‘Not law, but mass movement needed to deal with discrimination’

March 02, 2019 10:50 pm | Updated 10:50 pm IST - Bengaluru

What started off as an exploration to find a comprehensive law against caste-based discrimination, ended with a sobering realisation for two activists: laws do little to curb the complex nuances of discrimination and instead a mass grass roots movement may be necessary.

Four years ago, Sunil Mohan and Rumi Harish, both transgender activists, set out to talk to activists and scholars to understand forms of caste discrimination and find a legal solution to it. Their report, ‘Conversation on Caste Discrimination in South India’ released on Saturday, comes to the conclusion that a comprehensive law would be fraught with “legal, conceptual and administrative loopholes.” The report is published by Alternative Law Forum.

“The discrimination of Dalits close to Tumakuru is different from the discrimination in Mandya. There are so many forms of discrimination that no law can cover them all,” says Rumi Harish.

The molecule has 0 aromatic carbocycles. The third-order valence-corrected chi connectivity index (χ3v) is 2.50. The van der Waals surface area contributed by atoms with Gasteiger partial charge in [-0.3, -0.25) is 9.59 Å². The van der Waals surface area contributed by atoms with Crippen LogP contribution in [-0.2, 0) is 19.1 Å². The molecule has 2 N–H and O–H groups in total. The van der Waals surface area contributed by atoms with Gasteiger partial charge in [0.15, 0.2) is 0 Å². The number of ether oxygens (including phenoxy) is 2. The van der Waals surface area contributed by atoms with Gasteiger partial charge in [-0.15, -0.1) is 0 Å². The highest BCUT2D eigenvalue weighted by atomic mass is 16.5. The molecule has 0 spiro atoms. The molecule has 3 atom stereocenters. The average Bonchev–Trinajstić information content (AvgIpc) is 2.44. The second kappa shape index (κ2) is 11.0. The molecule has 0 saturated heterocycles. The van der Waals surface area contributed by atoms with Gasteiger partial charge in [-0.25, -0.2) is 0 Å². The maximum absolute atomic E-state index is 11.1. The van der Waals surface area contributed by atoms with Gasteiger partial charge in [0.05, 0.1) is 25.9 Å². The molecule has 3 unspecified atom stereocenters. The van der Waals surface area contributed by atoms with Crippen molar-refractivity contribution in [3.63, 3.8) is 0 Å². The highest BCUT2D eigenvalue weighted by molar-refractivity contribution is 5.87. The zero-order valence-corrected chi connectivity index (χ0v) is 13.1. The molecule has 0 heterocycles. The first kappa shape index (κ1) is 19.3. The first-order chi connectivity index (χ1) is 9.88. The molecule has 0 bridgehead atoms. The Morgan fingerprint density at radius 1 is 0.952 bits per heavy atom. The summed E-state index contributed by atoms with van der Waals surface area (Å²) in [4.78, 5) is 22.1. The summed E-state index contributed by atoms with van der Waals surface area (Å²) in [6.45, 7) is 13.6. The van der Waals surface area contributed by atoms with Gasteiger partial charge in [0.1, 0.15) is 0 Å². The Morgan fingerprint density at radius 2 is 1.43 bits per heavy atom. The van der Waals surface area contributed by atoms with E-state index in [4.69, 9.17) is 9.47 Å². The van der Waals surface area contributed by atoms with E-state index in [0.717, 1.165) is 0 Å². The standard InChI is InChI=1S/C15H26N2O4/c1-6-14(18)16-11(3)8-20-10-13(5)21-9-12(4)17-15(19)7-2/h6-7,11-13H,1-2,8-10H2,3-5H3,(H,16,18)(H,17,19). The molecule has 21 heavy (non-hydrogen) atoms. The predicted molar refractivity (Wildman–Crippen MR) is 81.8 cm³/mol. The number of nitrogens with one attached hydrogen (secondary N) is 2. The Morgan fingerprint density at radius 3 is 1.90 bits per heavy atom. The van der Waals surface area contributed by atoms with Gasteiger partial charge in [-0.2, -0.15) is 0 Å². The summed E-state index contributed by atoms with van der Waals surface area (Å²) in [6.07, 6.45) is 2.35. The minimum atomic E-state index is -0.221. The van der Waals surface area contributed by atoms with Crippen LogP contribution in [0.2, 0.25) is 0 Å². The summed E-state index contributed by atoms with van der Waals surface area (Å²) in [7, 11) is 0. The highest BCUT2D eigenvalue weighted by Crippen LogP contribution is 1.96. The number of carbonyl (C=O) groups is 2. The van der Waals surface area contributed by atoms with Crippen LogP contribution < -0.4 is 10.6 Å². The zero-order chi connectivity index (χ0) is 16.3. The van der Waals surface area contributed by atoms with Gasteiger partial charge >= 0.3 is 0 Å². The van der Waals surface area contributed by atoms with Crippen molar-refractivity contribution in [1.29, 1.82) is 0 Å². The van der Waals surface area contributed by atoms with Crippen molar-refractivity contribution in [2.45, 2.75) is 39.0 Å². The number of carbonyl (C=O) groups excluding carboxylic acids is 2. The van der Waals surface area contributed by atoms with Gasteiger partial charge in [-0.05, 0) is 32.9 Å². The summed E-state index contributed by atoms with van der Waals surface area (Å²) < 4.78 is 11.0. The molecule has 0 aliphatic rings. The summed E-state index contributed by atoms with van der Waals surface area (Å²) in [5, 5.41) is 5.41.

Their interviews with over 90 activists in four States in South India point to several loopholes in existing laws. For instance, they quote instances of people from socio-economically castes finding it difficult to find houses on rent from upper-caste landlords. The discrimination is more subtle, but difficult to prove in a law where the burden of proof is on the victim. Over four years, the activists explore the various forms of discrimination in education, livelihood, among others.

“The legal and psychological violence from upper-castes is widely prevalent and spread. Look at the food restrictions and the vilification of non-vegetarian food even in hostels,” says C.G .Lakshmipathi, social scientist.

Sunny M. Kappikad, Dalit rights activist and scholar, said: “Our existence itself is a form of discrimination. The tradition system (referring to Manusmriti) has dominated and remains a hurdle in inclusiveness.”

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